I really enjoy doing rules as there are opportunities here to do some lovely typeography. For the cover, I created a medallion which was placed over the leather. The leather is used throughout the program including the box cover. I chose to use a crisp, clean white background with which to showcase some classical typography. When using type beautiful type, the high contrast of black type on a clean white background hightens the effect. It also gives a little more of a museum or fine book feel to it. The publishers wrote a very interesting historical background which is what we open the rules with. Following that, is a lovely spread with a table of contents. The rules, themselves, are punctuated with large type for the section numbers and titles. This helps break things up a bit and adds to the interest of the pages. For the type, I've picked up Trajan for the titles (which was used one the cover) and Bembo for the body copy. Trajan, if you remember, is a font that was based on type found on Roman monuments. To complement the Trajan and add emphasis for subsections, I use the sans serif, Avenier. The geometric forms of this font work well with the pure geometry of Trajan.
The open, airy pages encourage reading as pages aren’t overwhelming to get through. By leaving “white space” on the contents it stands out and can be easier to find when flipping the pages.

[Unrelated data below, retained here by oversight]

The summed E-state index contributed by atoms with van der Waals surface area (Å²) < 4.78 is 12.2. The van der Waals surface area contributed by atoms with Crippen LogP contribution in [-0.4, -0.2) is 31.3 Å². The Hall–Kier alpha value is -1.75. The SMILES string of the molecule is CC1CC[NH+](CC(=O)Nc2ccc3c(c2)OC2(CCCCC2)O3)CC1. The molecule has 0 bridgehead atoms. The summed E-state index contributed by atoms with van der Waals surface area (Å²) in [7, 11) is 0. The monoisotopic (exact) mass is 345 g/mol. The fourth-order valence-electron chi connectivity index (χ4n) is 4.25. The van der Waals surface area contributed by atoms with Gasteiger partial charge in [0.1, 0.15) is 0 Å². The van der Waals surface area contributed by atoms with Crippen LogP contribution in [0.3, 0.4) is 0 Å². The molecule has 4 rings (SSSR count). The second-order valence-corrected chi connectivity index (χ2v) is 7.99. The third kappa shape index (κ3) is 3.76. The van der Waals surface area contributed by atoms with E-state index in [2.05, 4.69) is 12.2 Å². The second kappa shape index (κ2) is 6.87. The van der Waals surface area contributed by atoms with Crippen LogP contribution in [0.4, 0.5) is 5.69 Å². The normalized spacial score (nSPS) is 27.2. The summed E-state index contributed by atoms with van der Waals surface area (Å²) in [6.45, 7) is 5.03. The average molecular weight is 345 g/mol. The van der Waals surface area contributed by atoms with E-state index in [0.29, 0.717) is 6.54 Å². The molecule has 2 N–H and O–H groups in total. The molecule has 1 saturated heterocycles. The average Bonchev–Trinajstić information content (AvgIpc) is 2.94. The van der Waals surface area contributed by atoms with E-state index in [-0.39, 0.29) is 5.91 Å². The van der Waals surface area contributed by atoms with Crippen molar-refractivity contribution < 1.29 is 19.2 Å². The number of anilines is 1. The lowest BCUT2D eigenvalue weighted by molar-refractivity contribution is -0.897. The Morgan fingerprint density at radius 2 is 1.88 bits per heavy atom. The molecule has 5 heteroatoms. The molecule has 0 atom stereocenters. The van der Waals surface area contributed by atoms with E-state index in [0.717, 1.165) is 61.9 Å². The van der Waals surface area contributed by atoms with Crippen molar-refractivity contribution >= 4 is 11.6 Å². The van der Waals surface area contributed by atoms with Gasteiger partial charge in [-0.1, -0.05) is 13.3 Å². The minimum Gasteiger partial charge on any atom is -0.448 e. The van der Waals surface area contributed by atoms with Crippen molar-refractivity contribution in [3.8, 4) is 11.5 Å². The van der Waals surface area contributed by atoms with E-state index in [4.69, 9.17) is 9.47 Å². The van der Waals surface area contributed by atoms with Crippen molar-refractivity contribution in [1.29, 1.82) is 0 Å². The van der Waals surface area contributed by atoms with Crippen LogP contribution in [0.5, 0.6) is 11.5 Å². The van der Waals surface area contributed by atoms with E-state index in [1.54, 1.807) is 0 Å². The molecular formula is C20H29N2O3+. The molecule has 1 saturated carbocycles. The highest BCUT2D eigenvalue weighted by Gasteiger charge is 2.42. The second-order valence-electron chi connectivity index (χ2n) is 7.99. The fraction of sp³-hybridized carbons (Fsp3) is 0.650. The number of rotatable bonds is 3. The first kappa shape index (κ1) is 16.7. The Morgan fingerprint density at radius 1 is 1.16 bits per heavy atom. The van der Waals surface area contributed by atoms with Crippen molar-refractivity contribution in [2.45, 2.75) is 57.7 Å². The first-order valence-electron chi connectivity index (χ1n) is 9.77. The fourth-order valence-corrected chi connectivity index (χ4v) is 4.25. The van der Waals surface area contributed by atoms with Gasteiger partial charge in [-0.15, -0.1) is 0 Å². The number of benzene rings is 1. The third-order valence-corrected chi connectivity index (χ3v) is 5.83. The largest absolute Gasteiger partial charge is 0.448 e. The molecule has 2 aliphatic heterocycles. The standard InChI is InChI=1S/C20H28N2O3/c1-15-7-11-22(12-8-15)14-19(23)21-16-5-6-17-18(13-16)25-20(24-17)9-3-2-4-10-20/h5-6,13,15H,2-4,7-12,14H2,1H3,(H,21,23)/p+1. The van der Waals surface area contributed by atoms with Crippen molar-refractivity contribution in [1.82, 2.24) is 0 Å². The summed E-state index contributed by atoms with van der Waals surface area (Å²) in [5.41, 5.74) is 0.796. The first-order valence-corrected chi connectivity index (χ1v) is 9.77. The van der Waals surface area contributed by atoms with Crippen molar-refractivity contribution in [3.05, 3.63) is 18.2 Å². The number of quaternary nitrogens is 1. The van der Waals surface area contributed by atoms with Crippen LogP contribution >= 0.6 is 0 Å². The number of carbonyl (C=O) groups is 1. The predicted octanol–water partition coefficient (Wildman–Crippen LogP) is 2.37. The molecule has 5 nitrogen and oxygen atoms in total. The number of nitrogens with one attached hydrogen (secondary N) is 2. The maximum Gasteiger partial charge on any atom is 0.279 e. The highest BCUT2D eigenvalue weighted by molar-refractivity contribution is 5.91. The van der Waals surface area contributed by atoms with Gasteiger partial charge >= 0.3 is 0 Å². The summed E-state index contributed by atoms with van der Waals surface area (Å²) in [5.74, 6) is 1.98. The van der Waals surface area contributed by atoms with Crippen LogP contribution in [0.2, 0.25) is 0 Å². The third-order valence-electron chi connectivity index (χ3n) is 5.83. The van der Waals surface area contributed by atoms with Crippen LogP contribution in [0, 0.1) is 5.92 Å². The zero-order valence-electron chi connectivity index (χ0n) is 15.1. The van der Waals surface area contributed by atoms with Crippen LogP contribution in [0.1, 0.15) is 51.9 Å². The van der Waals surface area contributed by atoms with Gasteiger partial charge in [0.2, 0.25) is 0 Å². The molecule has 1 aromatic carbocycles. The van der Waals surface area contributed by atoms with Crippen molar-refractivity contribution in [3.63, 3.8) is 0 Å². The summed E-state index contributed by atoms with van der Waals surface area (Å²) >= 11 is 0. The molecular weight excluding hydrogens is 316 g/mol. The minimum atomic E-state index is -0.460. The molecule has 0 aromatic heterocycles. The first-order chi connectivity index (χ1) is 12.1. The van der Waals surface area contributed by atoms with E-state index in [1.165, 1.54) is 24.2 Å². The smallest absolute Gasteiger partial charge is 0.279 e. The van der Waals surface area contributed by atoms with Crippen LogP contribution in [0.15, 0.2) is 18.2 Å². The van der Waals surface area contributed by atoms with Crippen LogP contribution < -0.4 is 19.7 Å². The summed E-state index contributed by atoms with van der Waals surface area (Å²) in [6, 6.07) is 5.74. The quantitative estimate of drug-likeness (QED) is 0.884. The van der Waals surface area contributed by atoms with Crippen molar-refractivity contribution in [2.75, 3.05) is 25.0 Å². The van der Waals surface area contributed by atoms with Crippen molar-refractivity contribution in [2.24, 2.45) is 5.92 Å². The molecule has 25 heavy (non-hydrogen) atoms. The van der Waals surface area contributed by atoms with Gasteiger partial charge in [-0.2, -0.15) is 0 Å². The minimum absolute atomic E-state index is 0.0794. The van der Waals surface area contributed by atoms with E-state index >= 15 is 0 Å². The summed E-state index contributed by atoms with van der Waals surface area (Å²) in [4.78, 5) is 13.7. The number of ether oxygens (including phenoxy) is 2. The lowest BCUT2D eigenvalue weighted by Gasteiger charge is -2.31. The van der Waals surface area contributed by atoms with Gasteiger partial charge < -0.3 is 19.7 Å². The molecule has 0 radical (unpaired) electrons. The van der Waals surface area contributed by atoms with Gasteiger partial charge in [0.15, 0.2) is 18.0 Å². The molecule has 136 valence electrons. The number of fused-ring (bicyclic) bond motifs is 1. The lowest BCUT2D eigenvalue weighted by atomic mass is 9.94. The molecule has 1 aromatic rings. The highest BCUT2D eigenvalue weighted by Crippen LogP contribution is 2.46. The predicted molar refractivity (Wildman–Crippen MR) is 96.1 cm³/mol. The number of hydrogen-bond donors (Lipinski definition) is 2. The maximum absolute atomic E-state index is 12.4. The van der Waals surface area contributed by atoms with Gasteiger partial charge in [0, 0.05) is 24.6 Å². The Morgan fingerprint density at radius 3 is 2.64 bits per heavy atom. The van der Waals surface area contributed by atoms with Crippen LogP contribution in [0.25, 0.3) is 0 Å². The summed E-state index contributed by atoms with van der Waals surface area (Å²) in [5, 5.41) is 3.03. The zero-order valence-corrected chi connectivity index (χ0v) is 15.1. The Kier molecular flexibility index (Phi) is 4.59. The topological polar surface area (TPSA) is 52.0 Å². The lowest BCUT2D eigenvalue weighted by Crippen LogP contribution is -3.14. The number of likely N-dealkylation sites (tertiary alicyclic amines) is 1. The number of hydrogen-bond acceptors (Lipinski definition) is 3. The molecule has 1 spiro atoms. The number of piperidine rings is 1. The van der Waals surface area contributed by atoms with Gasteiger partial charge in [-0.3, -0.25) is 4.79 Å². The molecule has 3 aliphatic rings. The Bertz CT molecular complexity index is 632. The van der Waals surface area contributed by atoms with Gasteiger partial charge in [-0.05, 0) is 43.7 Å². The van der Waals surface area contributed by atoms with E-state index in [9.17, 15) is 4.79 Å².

A typical spread in the rules. Section numbers and titles break up the space as well which helps when scanning the book for information.
I rather enjoy the back of the box as well. We had a little fun with the complexity scale and game info icons, which – while fun – are tasteful and restrained. The image is moody and type sensitive here as well.
Working on the card backs and Battle Cards were fun. Again, the look of the card backs picks up the leather language as well as the medallions. This feels quite nice. Kurt Miller illustrated the battle scenes which I like. To this was added a very strong and iconic arrow and purple info bar. Red would have been a nice color for the bar on the Battle Cards, but too strongly signalled “Roman.” Purple felt nice, though and conceptually is a mix of blue (Carthaginians) and red (Romans). The overall effect of these cards is very strong and powerful.